Band Erosion after Laparoscopic Gastric Banding: Occurrence and Results after Conversion to Roux-en-Y Gastric Bypass
Authors: Suter, Michel; Giusti, Vittorio; Héraief, Eric; Calmes, Jean-Marie
Source: Obesity Surgery, Volume 14, Number 3, March 2004 , pp. 381-386(6)
Abstract:Background: Laparoscopic adjustable gastric banding is a popular bariatric operation. Unfortunately, long-term complications such as slippage, infection, and intragastric migration (erosion) may occur. With erosion, band removal is mandatory. Options to prevent weight regain are delayed implantation of a new band, or conversion to another bariatric procedure such as Roux-en-Y gastric bypass (RYGBP) or biliopancreatic diversion. We present our experience with band erosion and immediate or delayed conversion to RYGBP. Methods: With a multidisciplinary team approach and prospective data collection, a comparison was made between patients with and without band erosion. The patients who were converted to RYGBP for band erosion were analyzed. Results: Gastric banding was performed on 347 patients between 1995 and 2002. Median follow-up is 52 months. Band erosion developed in 24 patients (6.8 %).The latter were heavier before gastric banding (BMI 45.9 vs 43.3, P <0,01). No band had ever been overinflated. Band erosion was diagnosed after a mean of 22.5 months (3-51). At time of diagnosis, mean BMI of 33.5 kg/m2 (22.5-48) and average excess weight loss (EWL) of 52.9% (25-97) did not differ from that of the remaining patients at the respective time interval. The band was removed in all cases. Conversion to RYGBP was performed at the same time in 11, and a few months later in 2 patients. Operative morbidity included 1 leak (reoperation) and 4 wound infections. All but 1 patient lost further weight after reoperation, or at least maintained their weight. At last follow-up, mean EWL in relation to the pre-banding weight was 65.1%, and 69.2% of the patients had an EWL >50%, which compares favorably with the results obtained after primary RYGBP. Conclusions: In our series with a median follow-up >4 years, band erosion was more common than usually reported. Band removal with immediate or delayed conversion to RYGBP is feasible with an acceptable morbidity, and prevents weight regain in most cases. These results support further use of this approach for band erosion.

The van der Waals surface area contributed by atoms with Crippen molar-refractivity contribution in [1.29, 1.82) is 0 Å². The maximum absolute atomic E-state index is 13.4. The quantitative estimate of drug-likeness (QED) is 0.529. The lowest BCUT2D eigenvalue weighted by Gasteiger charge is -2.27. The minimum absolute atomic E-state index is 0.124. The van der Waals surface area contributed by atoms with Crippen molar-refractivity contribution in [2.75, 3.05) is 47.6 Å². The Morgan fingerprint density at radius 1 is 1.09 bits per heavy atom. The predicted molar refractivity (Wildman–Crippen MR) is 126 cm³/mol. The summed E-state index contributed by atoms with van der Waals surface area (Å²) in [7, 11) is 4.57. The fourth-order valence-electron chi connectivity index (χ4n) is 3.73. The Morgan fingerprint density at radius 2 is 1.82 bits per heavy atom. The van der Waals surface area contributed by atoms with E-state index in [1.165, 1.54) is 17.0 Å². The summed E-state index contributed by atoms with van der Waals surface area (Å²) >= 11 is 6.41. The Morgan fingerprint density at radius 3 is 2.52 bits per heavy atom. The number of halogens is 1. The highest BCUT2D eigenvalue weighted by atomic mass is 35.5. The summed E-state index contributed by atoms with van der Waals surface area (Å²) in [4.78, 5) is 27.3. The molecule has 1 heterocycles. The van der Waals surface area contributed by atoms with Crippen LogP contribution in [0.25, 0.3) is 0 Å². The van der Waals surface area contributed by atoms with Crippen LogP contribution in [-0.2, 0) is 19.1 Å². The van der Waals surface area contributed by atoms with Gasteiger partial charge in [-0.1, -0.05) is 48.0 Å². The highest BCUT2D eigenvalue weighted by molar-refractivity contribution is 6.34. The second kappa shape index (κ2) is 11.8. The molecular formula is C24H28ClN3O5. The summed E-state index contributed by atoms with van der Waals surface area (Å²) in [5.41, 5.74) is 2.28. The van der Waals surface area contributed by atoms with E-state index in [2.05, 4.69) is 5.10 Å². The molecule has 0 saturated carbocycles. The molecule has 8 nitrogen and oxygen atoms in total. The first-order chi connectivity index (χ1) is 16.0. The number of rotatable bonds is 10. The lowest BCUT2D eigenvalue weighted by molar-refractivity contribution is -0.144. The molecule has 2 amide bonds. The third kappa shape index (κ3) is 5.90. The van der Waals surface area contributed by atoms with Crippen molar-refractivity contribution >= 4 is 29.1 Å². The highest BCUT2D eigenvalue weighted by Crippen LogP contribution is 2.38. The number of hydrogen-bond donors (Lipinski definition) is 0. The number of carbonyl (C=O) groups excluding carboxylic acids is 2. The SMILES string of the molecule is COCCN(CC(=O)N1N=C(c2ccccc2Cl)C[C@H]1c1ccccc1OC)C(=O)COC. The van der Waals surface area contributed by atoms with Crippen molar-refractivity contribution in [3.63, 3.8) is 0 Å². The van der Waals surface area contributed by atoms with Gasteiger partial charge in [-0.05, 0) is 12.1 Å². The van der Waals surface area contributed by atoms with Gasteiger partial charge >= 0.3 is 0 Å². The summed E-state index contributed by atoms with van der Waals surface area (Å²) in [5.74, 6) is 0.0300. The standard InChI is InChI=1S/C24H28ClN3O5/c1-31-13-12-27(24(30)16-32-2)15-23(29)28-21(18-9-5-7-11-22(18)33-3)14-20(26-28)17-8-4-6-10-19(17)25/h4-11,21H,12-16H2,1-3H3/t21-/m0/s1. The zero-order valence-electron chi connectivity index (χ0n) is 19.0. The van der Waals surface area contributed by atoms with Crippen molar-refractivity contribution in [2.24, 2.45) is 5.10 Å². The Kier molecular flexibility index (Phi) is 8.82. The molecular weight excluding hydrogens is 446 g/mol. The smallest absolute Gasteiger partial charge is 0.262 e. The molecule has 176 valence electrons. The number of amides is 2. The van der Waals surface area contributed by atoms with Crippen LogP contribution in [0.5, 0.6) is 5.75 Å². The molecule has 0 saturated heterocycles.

Document Type: Research Article
Publication date: March 1, 2004